Chincha Islands: stories among the guano
Just like other islands along our coast, there were two reasons why the Chincha Islands where visited regularly by the ancient Andean inhabitants; to stock up on guano, that valuable natural fertilizer made of guano bird droppings, and to pay homage to some of their deities. There is abundant information of the first reason both in chronicles and reports from the colonies, and in more recent documentation; of the latter, there are some material remains that were discovered during the mid 19th century. The oldest discovery was a clay pot found more than a hundred feet below the superior level of the guano, and which was then sent to the National Museum in 1851. Unfortunately, we don’t have any more information about this piece, but it is believed that it preceded by a couple of centuries the Mochica remains found at sixty feet some years later; as well as those of the Chincha culture found at thirty five feet. These testimonies allow deducting not only that human presence on these islands goes back more that a millennium, but that they were also visited by seafarers from the Peruvian northern coast.
From 1841 onwards, the Chincha Islands became the hub of a hectic activity centered in exporting guano, which motivated a growing presence of functionaries, workers and ships. At some point it was necessary to build offices and houses for the first; sheds and a small urban center for the second; and for the ships, quays, loading facilities and even a hotel to provide some comforts for the crew during the long periods they spend waiting in front of the island to receive their valuable, but foul load.
Not much is left of those buildings except some illustrations, but what did managed to make it to our times, were some testimonies about what life used to be like on the islands. As it can be expected, some of them describe joyful events such as gatherings and parties organized on the ships waiting to be loaded; others show the dark side of that period characterized by a fallacious prosperity, showing the terrible living conditions of prisoners and Chinese immigrants who were hired to work on the islands; also, there are those that only give information about the amount of guano extracted or the international events that had the lands as main protagonists.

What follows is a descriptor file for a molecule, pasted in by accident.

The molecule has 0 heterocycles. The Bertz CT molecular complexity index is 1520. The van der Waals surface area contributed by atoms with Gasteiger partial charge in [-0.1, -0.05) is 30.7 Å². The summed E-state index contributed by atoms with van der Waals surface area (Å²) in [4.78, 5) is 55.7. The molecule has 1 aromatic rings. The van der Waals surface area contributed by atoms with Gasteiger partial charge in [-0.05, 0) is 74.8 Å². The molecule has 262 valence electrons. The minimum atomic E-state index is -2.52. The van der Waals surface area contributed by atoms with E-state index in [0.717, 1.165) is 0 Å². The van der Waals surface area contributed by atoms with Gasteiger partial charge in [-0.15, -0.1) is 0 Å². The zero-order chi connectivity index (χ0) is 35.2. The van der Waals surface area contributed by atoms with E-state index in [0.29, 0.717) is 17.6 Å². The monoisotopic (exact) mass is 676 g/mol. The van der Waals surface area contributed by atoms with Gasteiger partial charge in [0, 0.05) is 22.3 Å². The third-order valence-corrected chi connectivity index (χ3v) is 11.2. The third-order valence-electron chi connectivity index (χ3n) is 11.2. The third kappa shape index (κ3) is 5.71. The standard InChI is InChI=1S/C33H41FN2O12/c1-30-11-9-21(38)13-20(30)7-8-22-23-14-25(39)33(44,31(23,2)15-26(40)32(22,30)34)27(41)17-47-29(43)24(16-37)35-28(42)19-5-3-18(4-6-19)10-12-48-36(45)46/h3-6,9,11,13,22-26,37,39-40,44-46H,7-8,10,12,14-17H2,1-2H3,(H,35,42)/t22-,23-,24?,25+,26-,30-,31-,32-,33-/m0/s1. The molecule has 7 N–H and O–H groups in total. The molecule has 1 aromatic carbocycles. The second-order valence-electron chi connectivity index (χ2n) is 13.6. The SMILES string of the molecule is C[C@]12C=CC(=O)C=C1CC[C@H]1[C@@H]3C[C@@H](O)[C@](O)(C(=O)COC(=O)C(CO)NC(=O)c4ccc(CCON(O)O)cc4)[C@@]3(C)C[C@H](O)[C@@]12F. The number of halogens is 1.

One of the interesting characters that spent some time on the islands was William R. Grace, a young Irish man who managed to build a true multinational commercial empire from the storage ship he landed in those waters in 1856. His correspondence shows the intense social lifestyle that took place on the islands and onboard the ships. It was in this context that William met Lillius Gilchrest, the daughter of the Captain of the North American ship Rochambeau, and the woman he married some years later. The young couple settled on the storage ship, at it was here where their first children were born. They then went on to live in New York, where Grace was elected Major in two opportunities.
The reports on the working conditions on the islands were written on a totally different note. When the guano exploitation began, local laborers were hired. But soon the high demand for guano implied a need to expand the workforce. Thus, first prisoners were brought on to the islands to pay their sentence with labor, and from 1849, Chinese immigrants. Eventually, the latter constituted more than half the workforce. It can’t be denied that life for these men was so tough, that some sought suicide as an escape. Indeed, some people who witnessed this situation such as Lillius Grace, left testimonies of these events. Ricardo Palma, one of the most outstanding Peruvian writers, and author of the famous Tradiciones Peruanas, and at that time a young accountant working on the warship Libertad that set anchor on the islands for two years, was also an eyewitness of those events.